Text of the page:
Can you tell us about your family background? Did you always want to be an artist?
I come from a family full of artists, so I never really thought I would take that road. My grandfather was an amazing architect, my grandmother was a concert pianist, my uncle is a photographer, my aunt is a tai-chi teacher, and so many of my cousins are artists across all genres. I always enjoyed making art as a kid, especially crafty things (our mom would let us paint the windows and we were allowed to draw on the walls in my brother’s room), but I didn’t think it was the career for me. It seemed a little too solitary and I didn’t have a sense of how art could be used to make a difference in the world.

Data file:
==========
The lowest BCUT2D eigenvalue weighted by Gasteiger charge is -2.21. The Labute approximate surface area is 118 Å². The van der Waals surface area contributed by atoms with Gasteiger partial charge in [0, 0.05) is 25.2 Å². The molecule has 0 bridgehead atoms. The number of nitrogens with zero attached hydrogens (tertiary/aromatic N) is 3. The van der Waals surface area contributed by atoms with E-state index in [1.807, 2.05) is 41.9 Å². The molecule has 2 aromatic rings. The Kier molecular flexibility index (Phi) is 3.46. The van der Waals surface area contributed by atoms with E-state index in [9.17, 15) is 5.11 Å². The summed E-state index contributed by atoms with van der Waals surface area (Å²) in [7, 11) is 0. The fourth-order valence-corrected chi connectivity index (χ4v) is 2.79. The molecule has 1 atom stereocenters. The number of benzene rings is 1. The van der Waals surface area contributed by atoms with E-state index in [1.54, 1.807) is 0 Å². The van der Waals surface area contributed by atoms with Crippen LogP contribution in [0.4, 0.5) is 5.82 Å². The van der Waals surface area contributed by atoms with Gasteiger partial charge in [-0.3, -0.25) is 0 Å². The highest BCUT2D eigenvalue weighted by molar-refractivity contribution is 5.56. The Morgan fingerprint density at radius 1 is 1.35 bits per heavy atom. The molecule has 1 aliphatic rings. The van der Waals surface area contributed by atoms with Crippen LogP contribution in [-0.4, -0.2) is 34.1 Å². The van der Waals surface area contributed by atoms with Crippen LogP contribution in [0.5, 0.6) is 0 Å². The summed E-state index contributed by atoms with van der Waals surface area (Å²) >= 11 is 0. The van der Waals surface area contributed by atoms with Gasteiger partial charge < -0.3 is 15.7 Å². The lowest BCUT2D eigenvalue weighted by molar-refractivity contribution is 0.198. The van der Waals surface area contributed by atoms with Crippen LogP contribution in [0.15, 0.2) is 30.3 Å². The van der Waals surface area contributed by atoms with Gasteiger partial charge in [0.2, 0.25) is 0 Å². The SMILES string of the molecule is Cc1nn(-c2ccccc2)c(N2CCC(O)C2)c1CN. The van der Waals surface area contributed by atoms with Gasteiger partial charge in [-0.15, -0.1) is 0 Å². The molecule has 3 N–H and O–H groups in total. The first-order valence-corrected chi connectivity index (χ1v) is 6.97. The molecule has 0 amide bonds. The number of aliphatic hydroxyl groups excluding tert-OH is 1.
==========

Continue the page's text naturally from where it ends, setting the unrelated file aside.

Since I was young, I have always had a very strong interest in social justice, and I didn’t see how I could connect that with an art career. I didn’t actually ever learn how to draw until I got to college. I went into college thinking I would be a social worker and then I signed up for a drawing class when I was 19. I was the worst one in the class, but once I started I didn’t want to stop. I loved the feeling of drawing so much that I didn’t care that my drawings weren’t good.